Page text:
Boatswain's call launches "The Heritage District"

For Immediate Release
(VANCOUVER, B.C. June 29, 2005)

In a ceremony presided over by former mayor Philip W. Owen, a naval officer sounded a "Boatswain's call" here tonight, to inaugurate "The Heritage District on Hastings West", a neighbourhood offering the most prestigious concentration of luxury retail stores in Western Canada, including some of the world's most renowned brands.

Guest of Honour Philip W. Owen, a former mayor and veteran retailer, commanded Petty Officer Robert Longley of HMCS Discovery to launch the Heritage District by sounding a Boatswain's Call. Master of Ceremonies Gary Bannerman is at the left. The event was held at the Terminal City Club

Mr. Owen was assisted by prominent historian Chuck Davis who related some of the history of the street and particularly the 1929 start of construction of the renowned Marine Building. Excavation for that structure commenced when the mayor of the day, W.H. Malkin, blew a golden whistle. Malkin, like Owen, was a noted retailer and wholesaler.

The Hastings Waterfront Business Association was incorporated late in 2004 to represent member businesses, expected to grow in time to include adjacent streets and nearby waterfront locations. Their choice of a marketing brand honours the prestigious history of this area.

The launch event was co-hosted by WHERE Vancouver, who organized an afternoon historic walk of the neighbourhood by hotel concierges and hospitality hosts, conducted by Chuck Davis.

Association president Gisa Straith said, "our ambition is to be far more than a collection of high end retailers. We want to make Hastings West and adjacent areas a subject of city pride, a people place enjoyed by everybody."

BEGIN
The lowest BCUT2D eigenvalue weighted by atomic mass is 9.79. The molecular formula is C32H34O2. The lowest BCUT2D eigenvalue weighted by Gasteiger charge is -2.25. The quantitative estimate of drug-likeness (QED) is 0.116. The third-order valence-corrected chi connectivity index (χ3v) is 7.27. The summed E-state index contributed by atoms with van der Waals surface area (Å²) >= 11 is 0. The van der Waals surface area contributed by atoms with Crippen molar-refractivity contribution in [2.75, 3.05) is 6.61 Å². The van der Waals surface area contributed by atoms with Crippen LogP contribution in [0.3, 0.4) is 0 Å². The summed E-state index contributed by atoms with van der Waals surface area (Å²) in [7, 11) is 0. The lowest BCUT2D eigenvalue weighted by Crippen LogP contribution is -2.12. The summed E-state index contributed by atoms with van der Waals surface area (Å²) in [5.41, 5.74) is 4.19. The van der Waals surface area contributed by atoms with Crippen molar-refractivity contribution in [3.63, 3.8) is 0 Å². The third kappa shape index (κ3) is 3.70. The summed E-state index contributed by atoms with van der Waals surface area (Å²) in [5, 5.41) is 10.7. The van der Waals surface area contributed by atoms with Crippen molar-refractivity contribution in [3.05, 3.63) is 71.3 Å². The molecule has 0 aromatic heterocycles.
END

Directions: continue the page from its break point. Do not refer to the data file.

Most of the architecture on this stretch of Hastings dates back to an era when it was the heart of both financial institutions and port-related commerce. Just about every bank built a sturdy stone building. But the modern renaissance commenced with the private sector construction of Harbour Centre and the federal government's redevelopment of the old post office and Winch Building to become The Sinclair Centre.

Vancouver Mayor Larry Campbell (on right) chats with historian Chuck Davis (seated) and marketing executive Peter Alpen.

Luxury retail prominence was initiated in 1987 when Alberto and Maria Leone opened their celebrated 28,000 square foot fashion store in the Sinclair Centre. Paralleling this, the evolution of Simon Fraser University's downtown campus injected more vitality. By the time Henry W. Birks and Sons moved back to Hastings in 1994, several other luxury retailers had taken root. The Birks store, at Granville and West Hastings, is across the street from its original Vancouver location.

Board members of the Hastings Waterfront Business Association are shown with Guest of Honour Philip Owen (second from right) and Petty Officer Longley. They are, from left to right, Robert Remy (Mount Cashmere), Yvonne Zawadzki (Birks), Shawne Goodison (Escada) and Gisa Straith (Chanel).

Today, joining Leone and Birks, the marquee names are a mix or world brands and local retailers of distinction: Cartier, Chanel, Cookworks, Escada, Montecristo, Mount Cashmere, Palladio and Roche Bobois, among others.

Owen named "Honourary President"